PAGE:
When afloat in dark places, frozen in inertia, mind running 100mph, going around in circles, remember: you can find your way again. Have patience. You know what you want to do and so you will do it. Simple really. Give less fucks about unworthy things and remember to stay on the path, even if you can’t always see where it is leading. Also remember that validation is for parking.
I Love my books. I talk about them a lot, pretty much every day, to my friends. “I read this book, you would love it…” That kind of thing. Fiction as well as non-fiction. But this post is about a small stack of books that I’ve come across in the past 2-3 years, that have made a difference to my life, particularly creatively. Are they self help books? Yes, I guess they would land in this category. But they all deliver in a big way, and if you’re like me, and you want to learn, you want to improve, you have something you want to do, want to create, something that will give your life purpose maybe even, these books are well worth your time and energy.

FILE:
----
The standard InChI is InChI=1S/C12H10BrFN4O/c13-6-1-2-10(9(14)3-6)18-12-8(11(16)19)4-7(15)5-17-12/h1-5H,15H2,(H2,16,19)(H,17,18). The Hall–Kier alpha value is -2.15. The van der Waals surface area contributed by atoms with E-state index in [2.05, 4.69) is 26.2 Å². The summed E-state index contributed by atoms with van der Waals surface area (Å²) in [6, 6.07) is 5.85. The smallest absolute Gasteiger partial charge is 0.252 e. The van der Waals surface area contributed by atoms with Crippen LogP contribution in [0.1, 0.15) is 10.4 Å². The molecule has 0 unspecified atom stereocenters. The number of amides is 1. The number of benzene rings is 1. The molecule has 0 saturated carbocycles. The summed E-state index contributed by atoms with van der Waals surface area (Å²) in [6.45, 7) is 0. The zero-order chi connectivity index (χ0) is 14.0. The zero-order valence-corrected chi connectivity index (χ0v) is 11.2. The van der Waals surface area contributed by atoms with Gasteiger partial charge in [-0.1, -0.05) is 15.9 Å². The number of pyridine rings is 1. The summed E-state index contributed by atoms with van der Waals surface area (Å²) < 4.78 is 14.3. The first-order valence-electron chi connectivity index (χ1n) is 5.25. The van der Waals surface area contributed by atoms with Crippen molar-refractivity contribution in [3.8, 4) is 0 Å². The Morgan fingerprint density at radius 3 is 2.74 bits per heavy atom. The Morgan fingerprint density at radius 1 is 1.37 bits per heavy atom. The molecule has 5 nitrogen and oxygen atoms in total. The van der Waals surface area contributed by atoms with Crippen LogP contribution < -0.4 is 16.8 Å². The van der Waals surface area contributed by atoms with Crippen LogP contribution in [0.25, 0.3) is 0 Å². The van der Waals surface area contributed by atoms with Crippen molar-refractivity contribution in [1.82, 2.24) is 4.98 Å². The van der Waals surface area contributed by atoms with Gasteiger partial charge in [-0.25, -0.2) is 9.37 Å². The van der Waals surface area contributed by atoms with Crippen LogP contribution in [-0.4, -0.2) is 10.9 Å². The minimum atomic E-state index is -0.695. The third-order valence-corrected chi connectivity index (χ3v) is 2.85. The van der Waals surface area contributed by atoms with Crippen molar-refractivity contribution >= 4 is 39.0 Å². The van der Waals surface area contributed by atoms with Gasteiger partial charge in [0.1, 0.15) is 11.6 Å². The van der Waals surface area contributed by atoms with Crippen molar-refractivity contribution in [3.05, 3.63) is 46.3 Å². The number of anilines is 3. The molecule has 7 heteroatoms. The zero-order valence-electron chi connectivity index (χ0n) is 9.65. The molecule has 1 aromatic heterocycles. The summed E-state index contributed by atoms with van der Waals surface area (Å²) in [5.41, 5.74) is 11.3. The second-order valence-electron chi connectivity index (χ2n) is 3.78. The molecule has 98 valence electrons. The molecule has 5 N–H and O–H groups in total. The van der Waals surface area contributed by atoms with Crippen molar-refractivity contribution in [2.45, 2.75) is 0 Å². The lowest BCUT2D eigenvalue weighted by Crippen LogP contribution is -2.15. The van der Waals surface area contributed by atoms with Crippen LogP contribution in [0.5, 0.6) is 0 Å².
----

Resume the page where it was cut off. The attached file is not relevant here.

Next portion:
So, to put them all in one place and for what it’s worth, here’s my little couldn’t-have-done-it-without selection:
Sam Bennett is the cool aunt you wish you had. The one who knows, who has the answers, who can help you get unstuck, and give you that much needed kick up the bum. She knows what she’s talking about and she’ll let you in on all her methods and ways to become the creative person you want to be, in her own amusing and highly engaging way.
I got a lot from this book. It worked on so many different levels for me, both for my writing and my art making. It made me a doer. And it made me less afraid to be an artist and to call myself an artist. You know? And just get on with creating. I gave my own copy away recently to a friend who always wanted to be a textile designer. I’ll buy another copy soon and probably end up giving that one away too.